BrainStop
    "To estimate the time it takes to do a task, estimate the time you think it should take, multiply by two, and change the unit of measure to the next highest unit. Thus we allocate two days for a one-hour task." -- Westheimer's Rule

  3. #3
    Senior Member
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    Originally posted here by BrainStop
    Disclaimer: I don't have kids (yet), so my views might change, although I hope not.

    I don't think we can prevent kids from seeing what's available online. If they don't do it at home, they will go do it elsewhere. Or they will just find ways to get around whatever protection measures you take.

    The best approach to protecting your kids is through Education. Only by explaining to them what's good and what's bad can you help them develop a good judgment .... after that, they won't need you to be looking over their shoulder for their every move.

    It's the same with anything that is forbidden. The best approach to prevention with kids, be it drugs, alcohol, smoking, porn, ..., is information and discussion, not just plain interdiction.

    The more something is forbidden, the more interesting it is ... just look at the success of the prohibition for one ..

    Cheers,

    BrainStop
    I agree completely with BrainStop (I too do not yet have kids) but I remember when I was growing up I was not allowed to watch R rated movies (until I was 14 or so). Some of friends parents were less restrictive so I watched the movies there -I think kids will always be able to find those less restrictive parents.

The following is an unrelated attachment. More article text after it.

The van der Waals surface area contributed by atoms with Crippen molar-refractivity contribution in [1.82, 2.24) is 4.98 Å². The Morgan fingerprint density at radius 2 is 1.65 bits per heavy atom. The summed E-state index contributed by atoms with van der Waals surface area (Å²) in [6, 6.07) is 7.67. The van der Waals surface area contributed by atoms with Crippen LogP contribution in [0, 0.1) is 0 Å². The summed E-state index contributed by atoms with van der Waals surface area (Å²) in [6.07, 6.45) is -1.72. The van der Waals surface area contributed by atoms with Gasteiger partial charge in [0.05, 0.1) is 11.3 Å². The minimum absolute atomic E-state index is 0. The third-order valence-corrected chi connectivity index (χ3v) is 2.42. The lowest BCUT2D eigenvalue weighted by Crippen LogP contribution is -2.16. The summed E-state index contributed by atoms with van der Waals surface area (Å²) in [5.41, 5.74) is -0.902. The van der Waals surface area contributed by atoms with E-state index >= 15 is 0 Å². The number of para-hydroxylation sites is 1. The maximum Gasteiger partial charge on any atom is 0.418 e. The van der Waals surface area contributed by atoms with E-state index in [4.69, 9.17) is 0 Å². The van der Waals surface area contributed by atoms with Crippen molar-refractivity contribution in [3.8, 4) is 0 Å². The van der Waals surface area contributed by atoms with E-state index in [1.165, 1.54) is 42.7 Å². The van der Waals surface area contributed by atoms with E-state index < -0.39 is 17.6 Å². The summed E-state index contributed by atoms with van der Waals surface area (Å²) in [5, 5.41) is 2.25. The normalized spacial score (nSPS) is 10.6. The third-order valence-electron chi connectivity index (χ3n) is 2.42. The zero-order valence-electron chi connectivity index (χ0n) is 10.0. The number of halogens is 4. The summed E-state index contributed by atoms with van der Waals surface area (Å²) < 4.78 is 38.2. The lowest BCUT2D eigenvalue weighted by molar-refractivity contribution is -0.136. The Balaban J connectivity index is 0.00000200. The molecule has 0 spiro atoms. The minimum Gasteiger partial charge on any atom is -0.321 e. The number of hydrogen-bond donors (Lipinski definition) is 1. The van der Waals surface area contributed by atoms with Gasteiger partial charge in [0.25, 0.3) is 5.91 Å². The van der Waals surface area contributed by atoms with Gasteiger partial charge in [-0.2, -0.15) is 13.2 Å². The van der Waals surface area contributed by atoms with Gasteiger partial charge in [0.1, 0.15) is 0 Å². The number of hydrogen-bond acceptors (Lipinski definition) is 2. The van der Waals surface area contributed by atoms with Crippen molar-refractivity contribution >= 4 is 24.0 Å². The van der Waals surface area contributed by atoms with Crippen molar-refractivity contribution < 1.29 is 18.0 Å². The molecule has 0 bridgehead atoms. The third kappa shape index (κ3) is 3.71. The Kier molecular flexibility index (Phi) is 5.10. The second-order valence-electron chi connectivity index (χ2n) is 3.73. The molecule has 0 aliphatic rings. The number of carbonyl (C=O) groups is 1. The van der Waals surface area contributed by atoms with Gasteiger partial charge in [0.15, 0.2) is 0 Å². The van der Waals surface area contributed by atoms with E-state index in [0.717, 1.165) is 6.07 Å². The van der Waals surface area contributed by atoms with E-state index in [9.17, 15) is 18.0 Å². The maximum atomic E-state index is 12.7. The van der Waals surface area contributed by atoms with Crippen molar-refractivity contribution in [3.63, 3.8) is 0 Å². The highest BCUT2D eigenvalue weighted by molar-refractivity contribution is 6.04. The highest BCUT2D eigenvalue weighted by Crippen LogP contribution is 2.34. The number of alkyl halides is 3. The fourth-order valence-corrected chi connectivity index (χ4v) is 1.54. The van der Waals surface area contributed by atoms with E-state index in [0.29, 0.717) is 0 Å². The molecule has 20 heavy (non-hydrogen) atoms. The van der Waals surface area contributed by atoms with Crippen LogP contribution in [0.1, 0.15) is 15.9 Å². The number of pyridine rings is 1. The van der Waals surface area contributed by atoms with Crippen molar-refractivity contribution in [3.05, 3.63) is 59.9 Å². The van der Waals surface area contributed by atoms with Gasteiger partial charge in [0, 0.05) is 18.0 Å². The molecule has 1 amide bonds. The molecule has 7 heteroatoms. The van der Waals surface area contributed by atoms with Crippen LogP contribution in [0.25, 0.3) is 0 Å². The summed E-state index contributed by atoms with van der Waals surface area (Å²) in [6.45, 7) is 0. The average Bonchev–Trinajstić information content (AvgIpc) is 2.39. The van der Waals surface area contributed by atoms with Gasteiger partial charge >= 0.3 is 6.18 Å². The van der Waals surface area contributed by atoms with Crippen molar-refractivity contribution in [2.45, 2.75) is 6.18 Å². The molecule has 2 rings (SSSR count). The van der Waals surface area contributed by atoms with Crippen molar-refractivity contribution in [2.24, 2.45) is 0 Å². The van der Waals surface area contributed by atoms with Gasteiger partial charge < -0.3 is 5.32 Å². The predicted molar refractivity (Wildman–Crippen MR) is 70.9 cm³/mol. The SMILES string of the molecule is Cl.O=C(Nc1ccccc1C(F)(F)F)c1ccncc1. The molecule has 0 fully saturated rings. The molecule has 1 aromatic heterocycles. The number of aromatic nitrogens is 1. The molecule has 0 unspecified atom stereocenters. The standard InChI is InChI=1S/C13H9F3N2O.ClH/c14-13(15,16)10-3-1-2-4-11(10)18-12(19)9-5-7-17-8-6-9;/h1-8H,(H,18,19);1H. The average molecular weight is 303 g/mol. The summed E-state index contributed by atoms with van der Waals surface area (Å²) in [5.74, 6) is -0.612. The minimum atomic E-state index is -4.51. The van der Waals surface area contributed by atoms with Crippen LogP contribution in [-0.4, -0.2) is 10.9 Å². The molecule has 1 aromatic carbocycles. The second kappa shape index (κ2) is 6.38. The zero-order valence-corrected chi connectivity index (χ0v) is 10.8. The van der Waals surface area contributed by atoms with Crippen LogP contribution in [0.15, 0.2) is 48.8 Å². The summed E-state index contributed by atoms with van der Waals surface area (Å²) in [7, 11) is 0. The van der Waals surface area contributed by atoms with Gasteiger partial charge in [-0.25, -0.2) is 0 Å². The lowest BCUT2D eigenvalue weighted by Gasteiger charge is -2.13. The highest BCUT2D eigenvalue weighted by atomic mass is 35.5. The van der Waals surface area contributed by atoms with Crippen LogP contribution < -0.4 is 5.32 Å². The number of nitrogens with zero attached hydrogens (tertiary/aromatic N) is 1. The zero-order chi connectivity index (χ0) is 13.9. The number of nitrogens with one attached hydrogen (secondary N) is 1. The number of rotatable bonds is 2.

Cheers,
    dspeidel

  4. #4
    Junior Member
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    Cool hmmm

    I agree that it should start with educating your children of the dangers of the internet. With all of the stalkers and perverts, etc. out there....it's a hard call to make as to whether or not "spying" on your children is justified. Personally I think if a parent wants to monitor what their children are doing on the internet for their own safety, then that's ok.

  5. #5
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    kids are like blank papers. whatever they get to see and learn they start behaving like that. they either should be guided properly by showing them what is fact. or they learn by their own experiences.